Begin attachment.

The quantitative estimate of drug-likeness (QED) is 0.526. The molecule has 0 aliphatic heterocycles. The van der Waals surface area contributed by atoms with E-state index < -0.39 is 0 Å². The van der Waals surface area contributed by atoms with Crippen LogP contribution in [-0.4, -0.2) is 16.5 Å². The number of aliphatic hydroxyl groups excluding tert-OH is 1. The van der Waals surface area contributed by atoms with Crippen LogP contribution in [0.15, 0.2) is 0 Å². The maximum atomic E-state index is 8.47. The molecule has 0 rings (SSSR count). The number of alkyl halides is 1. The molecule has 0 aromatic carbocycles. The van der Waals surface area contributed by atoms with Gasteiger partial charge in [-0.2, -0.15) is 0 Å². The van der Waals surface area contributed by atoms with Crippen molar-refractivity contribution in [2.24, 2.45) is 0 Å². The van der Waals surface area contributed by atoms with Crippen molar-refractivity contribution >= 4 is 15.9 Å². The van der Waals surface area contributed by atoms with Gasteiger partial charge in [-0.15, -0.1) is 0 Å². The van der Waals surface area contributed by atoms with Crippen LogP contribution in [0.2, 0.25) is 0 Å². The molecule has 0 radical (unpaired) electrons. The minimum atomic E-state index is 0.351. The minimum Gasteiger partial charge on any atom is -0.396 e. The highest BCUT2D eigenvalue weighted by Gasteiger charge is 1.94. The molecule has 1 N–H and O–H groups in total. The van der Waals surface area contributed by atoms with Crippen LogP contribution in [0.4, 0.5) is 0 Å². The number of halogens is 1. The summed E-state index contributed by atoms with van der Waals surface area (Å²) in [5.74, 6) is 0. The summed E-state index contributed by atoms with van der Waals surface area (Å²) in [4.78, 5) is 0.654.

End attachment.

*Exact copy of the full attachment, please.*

The quantitative estimate of drug-likeness (QED) is 0.526. The molecule has 0 aliphatic heterocycles. The van der Waals surface area contributed by atoms with E-state index < -0.39 is 0 Å². The van der Waals surface area contributed by atoms with Crippen LogP contribution in [-0.4, -0.2) is 16.5 Å². The number of aliphatic hydroxyl groups excluding tert-OH is 1. The van der Waals surface area contributed by atoms with Crippen LogP contribution in [0.15, 0.2) is 0 Å². The maximum atomic E-state index is 8.47. The molecule has 0 rings (SSSR count). The number of alkyl halides is 1. The molecule has 0 aromatic carbocycles. The van der Waals surface area contributed by atoms with Gasteiger partial charge in [-0.2, -0.15) is 0 Å². The van der Waals surface area contributed by atoms with Crippen molar-refractivity contribution in [2.24, 2.45) is 0 Å². The van der Waals surface area contributed by atoms with Crippen molar-refractivity contribution >= 4 is 15.9 Å². The van der Waals surface area contributed by atoms with Gasteiger partial charge in [-0.15, -0.1) is 0 Å². The van der Waals surface area contributed by atoms with Crippen LogP contribution in [0.2, 0.25) is 0 Å². The molecule has 0 radical (unpaired) electrons. The minimum atomic E-state index is 0.351. The minimum Gasteiger partial charge on any atom is -0.396 e. The highest BCUT2D eigenvalue weighted by Gasteiger charge is 1.94. The molecule has 1 N–H and O–H groups in total. The van der Waals surface area contributed by atoms with Crippen LogP contribution in [0.4, 0.5) is 0 Å². The number of halogens is 1. The summed E-state index contributed by atoms with van der Waals surface area (Å²) in [5.74, 6) is 0. The summed E-state index contributed by atoms with van der Waals surface area (Å²) in [4.78, 5) is 0.654.